• The consultation was eventually published 14 October 2008 and concluded on 31 January 2009. In February 2010 the Government announced a three-pronged approach: legislation to address the governance of Safeguarding Boards (but without a commitment to what that meant or when it would happen), an Inter-Ministerial Cross Government Group on safeguarding adults, and an updated version of No Secrets Whats going on:

  • a duty on social services to investigate or cause an investigation into adult protection cases; and a duty on Government to prescribe the process for such investigations; Key points from the Law Commission: a new definition of people at risk of abuse and of harm in order to ensure those in need receive adequate protection; a statutory basis for adult safeguarding boards which should as a minimum comprise local social services, police and health; the legal requirement to establish serious case reviews; and an enhanced duty to cooperate between relevant organisations.

  • Safeguarding Boards will be made statutory.Government response: A statement of principles for use by Local Authority Social Services and housing, health, the police and other agencies for both developing and assessing the effectiveness of their local safeguarding arrangements. The outcomes for adult safeguarding, for both individuals and agencies Principles: Empowerment, Protection, Prevention, Proportionality, Partnership, and Accountability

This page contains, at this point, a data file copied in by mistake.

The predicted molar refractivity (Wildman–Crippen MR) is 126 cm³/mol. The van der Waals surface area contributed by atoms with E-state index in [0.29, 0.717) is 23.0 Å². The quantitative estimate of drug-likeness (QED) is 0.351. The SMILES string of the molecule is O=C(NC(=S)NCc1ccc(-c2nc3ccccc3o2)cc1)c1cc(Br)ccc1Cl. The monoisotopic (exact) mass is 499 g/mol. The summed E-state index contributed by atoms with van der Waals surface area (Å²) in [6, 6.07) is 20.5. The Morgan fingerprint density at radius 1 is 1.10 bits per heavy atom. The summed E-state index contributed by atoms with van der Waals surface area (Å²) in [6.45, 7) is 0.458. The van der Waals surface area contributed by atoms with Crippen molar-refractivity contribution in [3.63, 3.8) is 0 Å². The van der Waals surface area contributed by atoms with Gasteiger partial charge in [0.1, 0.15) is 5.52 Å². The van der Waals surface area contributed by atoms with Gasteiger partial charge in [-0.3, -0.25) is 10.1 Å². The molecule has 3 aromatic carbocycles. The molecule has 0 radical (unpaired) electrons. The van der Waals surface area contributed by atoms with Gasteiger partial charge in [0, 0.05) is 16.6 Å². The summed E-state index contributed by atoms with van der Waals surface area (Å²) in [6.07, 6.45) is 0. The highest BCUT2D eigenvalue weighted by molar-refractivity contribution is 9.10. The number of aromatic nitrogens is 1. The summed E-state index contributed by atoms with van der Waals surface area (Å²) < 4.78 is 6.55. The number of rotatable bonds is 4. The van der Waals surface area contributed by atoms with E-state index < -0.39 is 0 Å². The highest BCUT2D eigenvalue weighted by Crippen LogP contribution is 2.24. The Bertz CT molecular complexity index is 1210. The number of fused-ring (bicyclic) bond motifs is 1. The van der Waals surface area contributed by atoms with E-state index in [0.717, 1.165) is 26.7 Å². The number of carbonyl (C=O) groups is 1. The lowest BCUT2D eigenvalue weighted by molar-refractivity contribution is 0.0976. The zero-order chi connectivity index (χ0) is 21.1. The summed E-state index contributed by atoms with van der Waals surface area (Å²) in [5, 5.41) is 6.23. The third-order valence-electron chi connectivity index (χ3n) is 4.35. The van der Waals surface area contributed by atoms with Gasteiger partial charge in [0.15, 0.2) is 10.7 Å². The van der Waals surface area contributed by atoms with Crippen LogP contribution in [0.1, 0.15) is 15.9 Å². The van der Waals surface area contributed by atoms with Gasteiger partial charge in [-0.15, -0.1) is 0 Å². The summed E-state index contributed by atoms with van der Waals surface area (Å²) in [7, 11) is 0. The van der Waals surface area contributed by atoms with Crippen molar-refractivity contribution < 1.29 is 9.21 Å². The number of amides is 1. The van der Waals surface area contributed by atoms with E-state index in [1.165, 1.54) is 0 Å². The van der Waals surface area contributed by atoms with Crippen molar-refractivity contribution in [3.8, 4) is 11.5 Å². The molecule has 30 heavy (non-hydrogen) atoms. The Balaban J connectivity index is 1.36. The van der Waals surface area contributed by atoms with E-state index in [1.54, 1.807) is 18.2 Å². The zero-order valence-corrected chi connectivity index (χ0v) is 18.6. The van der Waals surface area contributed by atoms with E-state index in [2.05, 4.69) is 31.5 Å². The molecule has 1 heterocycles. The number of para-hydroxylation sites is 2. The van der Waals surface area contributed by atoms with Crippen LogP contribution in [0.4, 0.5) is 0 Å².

• Thinking about Outcomes: Lord Justice MunbyPhysical health and safety can sometimes be bought at too high a price in happiness and emotional welfare. The emphasis must be on sensible risk appraisal, not striving to avoid all risk, whatever the price, but instead seeking a proper balance and being willing to tolerate manageable or acceptable risks as the price appropriately to be paid in order to achieve some other good in particular to achieve the vital good of the elderly or vulnerable persons happiness. What good is it making someone safer if it merely makes them miserable .